We all know about Border Gateway Protocol (BGP). We also know that it’s permissive by nature and that serious problems can happen when routes are leaked or, worse still, hijacked. In previous years, even prominent organisations such as Google, Apple, Facebook, YouTube, and Microsoft have been victims of hijacking, which is a good reminder that we need to actively prevent it.

So, the question remains, how do we protect ourselves and reduce our networks’ vulnerability to leaking and hijacking? Think BGP security!

Although it’s a topic that has been widely discussed for many years, there are a few things you can do to instantly improve BGP security on your network by adopting some of our tips for good BGP hygiene.

 

Tip One: Block bogons

Plain and simple, by definition, bogon prefixes should not exist on the Internet. Bogon routes are bogus. They are those routes that comprise IP address ranges mistakenly, or purposely, advertised that are unassigned, or even reserved for something else altogether. We should not be receiving or sending packets from them, and if collectively blocked, we can protect our networks.

What do people achieve by using this space? SPAM! You can use a prefix that no one owns and spam to your heart’s content. TEAM CYMRU provides a BGP feed that you can use to drop these at your edges automatically.

 

Tip Two: Filter, filter, filter!

Filtering should be applied at every stage, starting with a ‘drop all’ and being specific about what to allow.

Transit Providers – Ingress:

  • Drop Bogons (including RFC1918 space) – DON’T RELY ON A DROP ALL RULE TO CATCH THESE
  • If you are expecting only a default route, DROP EVERYTHING ELSE
  • If you are expecting a full transit feed without default, DROP DEFAULT

 Transit Providers – Egress

  • Send your routes
  • Send your customer routes – send your customer tagged routes based on your internal community
  • Do not use prefix lists alone – you MUST use prefix lists and communities together

 Customers – Ingress

  • Drop Bogons (including RFC1918 space)
  • Validate prefixes with RIRs and get LOAs – if the customer does not own the prefix, do not accept it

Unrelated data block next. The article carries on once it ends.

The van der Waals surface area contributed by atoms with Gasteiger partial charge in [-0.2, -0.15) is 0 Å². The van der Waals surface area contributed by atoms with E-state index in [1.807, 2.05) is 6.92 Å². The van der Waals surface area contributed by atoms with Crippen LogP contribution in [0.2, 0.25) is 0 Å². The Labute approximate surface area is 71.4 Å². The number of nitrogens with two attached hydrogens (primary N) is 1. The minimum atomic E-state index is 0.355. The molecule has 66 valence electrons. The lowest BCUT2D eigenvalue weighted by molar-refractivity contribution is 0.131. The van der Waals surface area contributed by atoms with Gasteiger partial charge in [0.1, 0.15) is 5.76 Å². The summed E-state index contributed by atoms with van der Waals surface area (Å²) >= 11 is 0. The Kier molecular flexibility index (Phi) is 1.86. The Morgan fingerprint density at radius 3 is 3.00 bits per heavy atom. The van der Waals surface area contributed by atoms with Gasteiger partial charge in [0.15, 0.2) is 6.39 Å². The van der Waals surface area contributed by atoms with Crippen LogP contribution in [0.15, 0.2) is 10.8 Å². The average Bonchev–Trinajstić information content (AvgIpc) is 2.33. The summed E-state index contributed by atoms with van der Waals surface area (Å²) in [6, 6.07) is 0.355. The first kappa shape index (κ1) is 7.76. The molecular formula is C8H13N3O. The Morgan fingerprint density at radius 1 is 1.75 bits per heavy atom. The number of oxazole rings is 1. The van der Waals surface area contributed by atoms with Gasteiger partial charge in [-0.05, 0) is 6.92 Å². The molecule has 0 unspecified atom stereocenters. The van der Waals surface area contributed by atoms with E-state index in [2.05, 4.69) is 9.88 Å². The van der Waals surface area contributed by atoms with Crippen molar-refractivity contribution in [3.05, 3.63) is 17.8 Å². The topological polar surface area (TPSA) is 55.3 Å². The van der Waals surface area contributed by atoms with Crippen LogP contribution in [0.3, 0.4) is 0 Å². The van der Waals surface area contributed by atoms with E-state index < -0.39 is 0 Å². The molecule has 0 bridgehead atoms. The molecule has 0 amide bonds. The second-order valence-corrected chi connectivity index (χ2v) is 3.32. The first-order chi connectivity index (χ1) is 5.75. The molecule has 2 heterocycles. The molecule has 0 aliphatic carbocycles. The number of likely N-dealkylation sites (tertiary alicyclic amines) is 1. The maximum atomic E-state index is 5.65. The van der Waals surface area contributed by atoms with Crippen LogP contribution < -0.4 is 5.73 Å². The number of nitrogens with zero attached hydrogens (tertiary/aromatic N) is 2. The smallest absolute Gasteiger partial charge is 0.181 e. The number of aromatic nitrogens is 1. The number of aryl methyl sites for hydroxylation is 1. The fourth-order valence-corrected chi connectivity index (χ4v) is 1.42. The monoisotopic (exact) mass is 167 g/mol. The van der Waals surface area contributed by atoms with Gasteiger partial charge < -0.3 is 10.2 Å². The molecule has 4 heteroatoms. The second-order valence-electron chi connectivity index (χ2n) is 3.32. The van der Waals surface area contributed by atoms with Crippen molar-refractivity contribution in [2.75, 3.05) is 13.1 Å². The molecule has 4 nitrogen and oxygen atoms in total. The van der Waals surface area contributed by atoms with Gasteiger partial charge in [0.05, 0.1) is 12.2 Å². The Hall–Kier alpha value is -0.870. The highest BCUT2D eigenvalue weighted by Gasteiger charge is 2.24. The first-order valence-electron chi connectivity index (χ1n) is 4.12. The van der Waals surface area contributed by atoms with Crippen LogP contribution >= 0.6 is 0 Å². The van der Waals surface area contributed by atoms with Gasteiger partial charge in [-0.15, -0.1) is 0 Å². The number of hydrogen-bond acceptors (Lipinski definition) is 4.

• Match BOTH prefix AND AS-Path
  • Drop RPKI invalids
  • Set max-prefixes – if a customer should only be sending you ten prefixes, set a limit of 15 on the session. That way, if they have a route leak, their session will be disabled and will stop you from propagating the leak (see tip three for more information on leaky routes)
  • Use communities – tag valid routes here with an internal community, and propagate to your providers based on the communities

 Peering Providers (that’s us) – Ingress:

  • Drop Bogons (including RFC1918 space)
  • Do not trust routes from route servers – we validate, but you MUST validate them too
  • Set max prefix limits on sessions and shut down route servers if it exceeds the max prefix limit (generally 10-20% of total routes)
  • Drop RPKI invalids
  • Set max-prefixes – our numbers are on PeeringDB

 Peering Providers – Egress:

  • See Transit Provider Egress
  • Send your internal routes
  • Send your customer routes – send your customer tagged routes based on your internal community
  • Do not use prefix lists alone – you MUST use prefix lists and communities together.

 

Tip Three: Adopt good routing practices

You should always have a consistent route advertisement policy. Don’t send /24s to peering and /22s to transit providers. Unfortunately, this adds junk into the ever-expanding global routing table and is not beneficial in any shape or form.

Our Tech Team Leader predicts that if we *remove* all the redundant specific routes – that is /24s when the same path exists with a /22 or something larger – we can reduce the size of the routing table from 870,317 routes all the way down to 390,074 routes (please note that this an internal finding and should be taken with a grain of salt).

 

 

The best local preference orders are:

  1. Preference customer routes – they pay you, so if you have a route from a customer, you should use that first.
  2. Preference peering routes – peering is cheap, so offload as much as you can here to reduce your transit bill
  3. Preference transits – the *last* resort path, as it’s generally expensive

With everyone following the model above, using /24s on peering and /22s on transits makes no sense, as peering will already be preferred – YOU CAN HELP TO SAVE THE ROUTE TABLES!

 

Tip Four: Use Resource Public Key Infrastructure (RPKI)

If you haven’t already, deploy RPKI. This form of authentication helps by using Route Origin Authorisation (ROA), a form of authentication of the origin AS number to verify routes. Simply, it acts as a digital thumbprint.

Validate RPKI at every step. Validate routes from transit, peering, and customers.

  • If RPKI state is INVALID, then drop the route. Do not use it to route any packet – no matter what
  • If RPKI state is VALID, prefer this path over an unknown
  • If RPKI state is UNKNOWN, use this path at a lower preference

The Internet continues to be a place of opportunity, both good and bad, and we need to do our best to reduce our networks susceptibility to leaking and hijacking. To instantly reduce some of the vulnerabilities of your network, try following our tips for good BGP hygiene or get in contact to speak with one of our network experts at the Internet Association of Australia Ltd, who are always happy to help.

 

Disclaimer: Before choosing to action any of the tips in this post, please be sure to consult with your organisation’s network and security experts.